I've been thinking a lot lately about in-app purchases and the effect they have on consumerism. Apparently, Apple has been thinking about it for longer.
We discussed some of the ramifications in a recent editorial on the effects of Gacha and in-app purchases in mobile gaming, and I have to say it's pretty cool that Apple had this up their sleeve. Because the new Apple Arcade service is almost being marketed (and actually is really appealing) for the lack of in-app purchases.
You see, the way applications in the apple store have become profitable and viable in the last few years is two-fold.
Ad space: App developers offer ad space in their games (in a banner like you'd see on a website or in a pop up video).
In-App Purchases: App developers allow you to purchase in game currency to buy in game items.
While there's nothing inherently bad about either of these methods, in-app purchases have become more and more troublesome over time. Some game developers have realized exactly how much a player wants to get to the next level, and have realized by offering a way to shortcut that progress via reaching for their wallet, they can earn a large chunk of revenue.
It's getting to the point where staying competitive in a game means starting from the very beginning of the game's launch, and keeping up with the purchase structure that the developer offers to shortcut progress. In short, you may not need to be a whale, but you likely need to purchase something to be high in rankings.
In short, the pool of people who are truly actually really free-to-play is dwindling. It's more and more acceptable to spend $10 once on in-app purchases in a game. We're getting to a point where spending any money at all on any game means you'd have been better off paying a flat fee for the game itself. Forget in-app purchases and ad space, pay developers up front for the download and call it a day.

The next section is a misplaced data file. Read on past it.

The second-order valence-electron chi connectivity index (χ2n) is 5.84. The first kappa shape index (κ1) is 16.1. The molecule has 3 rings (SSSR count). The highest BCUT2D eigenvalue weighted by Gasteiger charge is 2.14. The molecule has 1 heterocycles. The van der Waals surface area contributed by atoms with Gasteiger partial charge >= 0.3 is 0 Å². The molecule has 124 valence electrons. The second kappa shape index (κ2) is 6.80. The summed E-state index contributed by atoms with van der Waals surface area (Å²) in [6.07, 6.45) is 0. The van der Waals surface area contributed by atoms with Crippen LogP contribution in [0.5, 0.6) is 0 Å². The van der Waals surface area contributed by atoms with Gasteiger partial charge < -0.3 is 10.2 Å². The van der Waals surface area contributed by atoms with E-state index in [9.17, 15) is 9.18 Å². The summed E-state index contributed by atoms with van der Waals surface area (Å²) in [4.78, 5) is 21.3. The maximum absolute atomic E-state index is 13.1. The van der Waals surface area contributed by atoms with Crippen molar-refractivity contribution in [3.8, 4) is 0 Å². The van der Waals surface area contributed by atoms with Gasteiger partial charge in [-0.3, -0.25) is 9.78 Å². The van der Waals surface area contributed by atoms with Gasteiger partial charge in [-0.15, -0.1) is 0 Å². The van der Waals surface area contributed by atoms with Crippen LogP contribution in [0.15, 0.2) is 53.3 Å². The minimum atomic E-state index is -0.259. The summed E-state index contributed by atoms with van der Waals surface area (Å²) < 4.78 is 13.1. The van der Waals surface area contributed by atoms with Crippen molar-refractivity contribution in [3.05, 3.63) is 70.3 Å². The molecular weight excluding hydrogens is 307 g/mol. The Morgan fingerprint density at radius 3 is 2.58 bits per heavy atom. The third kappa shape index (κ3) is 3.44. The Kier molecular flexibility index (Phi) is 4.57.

So why not do that?
Unfortunately, we're also fighting an established set of behaviors. We're used to the app store being free and we want it to remain free.
Enter Apple Arcade.
A subscription model doesn't break our current notions of a free and open app store where you can sometimes pay for an ad-free version of an app directly.
In fact, a subscription model is what we're accustomed to lately.
And it's a perfect fit for the problems of spending too much or too often on in-app purchases. Because it offers a viable alternative, a way to pay developers while still having access to a wide library of games that you may only play for a short period of time.
That's the fear, after all. Paying a developer 3.99 or 4.99 for a game and then realizing the game only holds your interest for a day. But a subscription model with a library of games doesn't hold that same feeling. It's a pretty smart idea -- so long as the games are strong.
And Apple invested to make sure that would happen. It brought in some pretty huge developers. Bandai-Namco, Gameloft, Sega, Devlover, Blowfish, Ubisoft, Cartoon Network, the list goes on. They made sure they'd have a strong opening offering of games, and they even decided to offer the first month for free.
Every game, offered for free (with subscription), and with no in-app purchases. It's pretty brilliant.
So what kind of games exactly are being offered? While we don't have the whole list yet, we've got a list so far. Below is the list from the press release that Apple put out yesterday with some images to boot. Exciting stuff.
There's a lot to be excited about with Apple Arcade.
Getting access to a full suite of games for a monthly subscription of $4.99 is a great way to ensure developers get paid (which they should) for their hard work, and users get to play a bunch of full-version games without worrying about paywalls that might stop their progression until they get out their wallets.
It's a clever plan, and we can't wait to try it out!